January 12, 2010 / 12:27 AM / 8 years ago

U.S. eyes new nuclear plants in climate battle

WASHINGTON (Reuters) - The Obama administration wants to help the nuclear industry build a power plant for the first time in years to help diversify U.S. energy supplies and fight climate change, the White House said on Monday.

Carol Browner, President Barack Obama’s top energy and climate adviser at the White House, also said the United States was pleased with the outcome of the U.N. climate talks in Copenhagen and would work with international partners on a binding treaty to curb greenhouse gas emissions in the future.

“We have not built a nuclear plant in this country in a long time but we want to work with the industry to make that happen in the not too distant future,” Browner said in a live chat on the White House website.

“We have been working with the nuclear industry to understand exactly what it is they need.”

Congress authorized $18.5 billion for nuclear loan guarantees in 2005, hoping to revive development of the carbon-free source of energy.

Investment in nuclear power has dried up amid soaring costs after the 1979 accident at Three Mile Island but last year the U.S. Energy Department signaled it was eager to help the industry.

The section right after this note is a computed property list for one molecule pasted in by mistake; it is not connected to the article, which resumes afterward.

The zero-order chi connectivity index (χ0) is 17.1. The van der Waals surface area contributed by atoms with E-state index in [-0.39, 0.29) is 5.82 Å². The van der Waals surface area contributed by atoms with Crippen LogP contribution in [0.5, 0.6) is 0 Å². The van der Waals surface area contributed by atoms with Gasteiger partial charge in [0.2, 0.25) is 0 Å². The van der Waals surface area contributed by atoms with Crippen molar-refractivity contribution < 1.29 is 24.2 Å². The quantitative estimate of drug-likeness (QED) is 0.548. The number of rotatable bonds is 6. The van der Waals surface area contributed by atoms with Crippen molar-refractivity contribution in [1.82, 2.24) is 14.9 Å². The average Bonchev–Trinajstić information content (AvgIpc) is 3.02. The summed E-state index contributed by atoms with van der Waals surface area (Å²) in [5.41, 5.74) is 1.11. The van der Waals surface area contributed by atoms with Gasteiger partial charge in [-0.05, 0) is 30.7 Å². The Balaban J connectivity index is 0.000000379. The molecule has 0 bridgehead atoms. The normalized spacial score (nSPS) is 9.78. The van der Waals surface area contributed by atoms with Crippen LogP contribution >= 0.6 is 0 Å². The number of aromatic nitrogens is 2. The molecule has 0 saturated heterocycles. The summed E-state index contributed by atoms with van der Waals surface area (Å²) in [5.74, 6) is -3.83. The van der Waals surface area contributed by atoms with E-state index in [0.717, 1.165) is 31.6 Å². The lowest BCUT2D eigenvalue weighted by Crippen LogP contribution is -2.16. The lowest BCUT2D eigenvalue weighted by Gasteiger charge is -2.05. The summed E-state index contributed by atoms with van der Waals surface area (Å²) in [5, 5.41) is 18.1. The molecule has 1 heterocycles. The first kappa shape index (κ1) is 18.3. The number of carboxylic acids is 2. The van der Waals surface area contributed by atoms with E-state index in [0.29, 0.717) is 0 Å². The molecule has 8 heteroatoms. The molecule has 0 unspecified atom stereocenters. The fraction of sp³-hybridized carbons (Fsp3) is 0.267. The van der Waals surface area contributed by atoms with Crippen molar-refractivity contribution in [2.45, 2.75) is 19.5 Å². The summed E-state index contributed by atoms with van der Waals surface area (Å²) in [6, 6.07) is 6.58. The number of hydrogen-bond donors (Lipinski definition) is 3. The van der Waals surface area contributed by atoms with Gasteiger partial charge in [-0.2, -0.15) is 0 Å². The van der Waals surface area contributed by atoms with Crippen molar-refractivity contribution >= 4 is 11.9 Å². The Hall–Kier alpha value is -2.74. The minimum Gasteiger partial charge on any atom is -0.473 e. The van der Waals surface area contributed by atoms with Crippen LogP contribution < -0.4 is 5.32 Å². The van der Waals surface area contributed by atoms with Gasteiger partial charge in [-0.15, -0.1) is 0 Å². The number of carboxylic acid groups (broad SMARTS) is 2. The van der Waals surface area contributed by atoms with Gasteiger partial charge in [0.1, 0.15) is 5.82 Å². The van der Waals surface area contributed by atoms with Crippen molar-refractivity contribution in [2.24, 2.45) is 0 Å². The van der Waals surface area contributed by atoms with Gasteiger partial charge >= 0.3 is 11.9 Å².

The United States now has 104 operating reactors. The Nuclear Energy Institute, an industry group, says nuclear power provides almost 20 percent of the U.S. electricity supply.

“The president believes that nuclear needs to be a part of our energy future,” Browner said. “If you believe as we do that climate change is a serious problem ... then you need to be open to what are all of the ways in which we can produce energy in a clean manner.”

The White House has been looking at ways to boost the role of nuclear energy in a climate change bill currently stalled in the Senate to attract support from opposition Republicans, such as former presidential candidate John McCain.

The bill is critical to the U.S. position in international talks to forge a binding global agreement to curb emissions blamed for heating the Earth.

U.N. countries agreed a non-binding accord in Copenhagen in December, which Browner said was a positive step.

“We’re quite pleased with the outcome of Copenhagen,” she said. “We’re going to continue to engage with the rest of the world while we work here domestically to get our legislative bill passed.”

Additional reporting by Ayesha Rascoe and Tom Doggett; Editing by John O'Callaghan

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